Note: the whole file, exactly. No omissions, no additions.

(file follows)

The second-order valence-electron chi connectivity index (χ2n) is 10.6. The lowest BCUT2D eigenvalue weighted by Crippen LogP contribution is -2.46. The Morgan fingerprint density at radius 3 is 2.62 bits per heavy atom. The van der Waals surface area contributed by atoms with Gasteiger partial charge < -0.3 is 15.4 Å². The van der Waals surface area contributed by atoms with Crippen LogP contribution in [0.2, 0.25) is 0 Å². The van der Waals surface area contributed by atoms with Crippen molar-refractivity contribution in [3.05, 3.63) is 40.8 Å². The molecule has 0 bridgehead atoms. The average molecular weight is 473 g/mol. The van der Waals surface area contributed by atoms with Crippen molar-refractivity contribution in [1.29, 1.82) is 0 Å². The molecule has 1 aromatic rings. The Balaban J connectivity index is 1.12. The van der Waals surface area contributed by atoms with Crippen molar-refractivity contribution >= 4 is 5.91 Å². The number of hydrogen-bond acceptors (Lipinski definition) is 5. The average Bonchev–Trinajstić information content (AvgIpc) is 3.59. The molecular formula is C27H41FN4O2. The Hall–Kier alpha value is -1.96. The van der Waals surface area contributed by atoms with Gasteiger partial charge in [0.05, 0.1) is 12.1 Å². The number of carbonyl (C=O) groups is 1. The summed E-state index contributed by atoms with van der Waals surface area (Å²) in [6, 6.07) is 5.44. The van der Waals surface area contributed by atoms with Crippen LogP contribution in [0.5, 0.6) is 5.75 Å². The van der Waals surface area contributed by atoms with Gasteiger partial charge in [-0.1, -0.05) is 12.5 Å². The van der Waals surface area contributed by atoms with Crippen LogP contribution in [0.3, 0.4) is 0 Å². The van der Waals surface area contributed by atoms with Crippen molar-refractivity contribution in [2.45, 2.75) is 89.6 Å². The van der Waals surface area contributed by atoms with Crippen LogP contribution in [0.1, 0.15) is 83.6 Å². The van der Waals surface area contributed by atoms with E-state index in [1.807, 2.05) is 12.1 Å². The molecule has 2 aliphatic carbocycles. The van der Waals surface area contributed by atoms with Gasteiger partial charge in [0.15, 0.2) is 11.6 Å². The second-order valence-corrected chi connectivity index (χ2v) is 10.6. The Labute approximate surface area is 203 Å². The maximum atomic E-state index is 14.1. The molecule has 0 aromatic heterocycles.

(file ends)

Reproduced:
The second-order valence-electron chi connectivity index (χ2n) is 10.6. The lowest BCUT2D eigenvalue weighted by Crippen LogP contribution is -2.46. The Morgan fingerprint density at radius 3 is 2.62 bits per heavy atom. The van der Waals surface area contributed by atoms with Gasteiger partial charge < -0.3 is 15.4 Å². The van der Waals surface area contributed by atoms with Crippen LogP contribution in [0.2, 0.25) is 0 Å². The van der Waals surface area contributed by atoms with Crippen molar-refractivity contribution in [3.05, 3.63) is 40.8 Å². The molecule has 0 bridgehead atoms. The average molecular weight is 473 g/mol. The van der Waals surface area contributed by atoms with Crippen molar-refractivity contribution in [1.29, 1.82) is 0 Å². The molecule has 1 aromatic rings. The Balaban J connectivity index is 1.12. The van der Waals surface area contributed by atoms with Crippen molar-refractivity contribution >= 4 is 5.91 Å². The number of hydrogen-bond acceptors (Lipinski definition) is 5. The average Bonchev–Trinajstić information content (AvgIpc) is 3.59. The molecular formula is C27H41FN4O2. The Hall–Kier alpha value is -1.96. The van der Waals surface area contributed by atoms with Gasteiger partial charge in [0.05, 0.1) is 12.1 Å². The number of carbonyl (C=O) groups is 1. The summed E-state index contributed by atoms with van der Waals surface area (Å²) in [6, 6.07) is 5.44. The van der Waals surface area contributed by atoms with Crippen LogP contribution in [0.5, 0.6) is 5.75 Å². The van der Waals surface area contributed by atoms with Gasteiger partial charge in [-0.1, -0.05) is 12.5 Å². The van der Waals surface area contributed by atoms with Crippen LogP contribution in [0.3, 0.4) is 0 Å². The van der Waals surface area contributed by atoms with Crippen molar-refractivity contribution in [2.45, 2.75) is 89.6 Å². The van der Waals surface area contributed by atoms with Crippen LogP contribution in [0.1, 0.15) is 83.6 Å². The van der Waals surface area contributed by atoms with E-state index in [1.807, 2.05) is 12.1 Å². The molecule has 2 aliphatic carbocycles. The van der Waals surface area contributed by atoms with Gasteiger partial charge in [0.15, 0.2) is 11.6 Å². The second-order valence-corrected chi connectivity index (χ2v) is 10.6. The Labute approximate surface area is 203 Å². The maximum atomic E-state index is 14.1. The molecule has 0 aromatic heterocycles.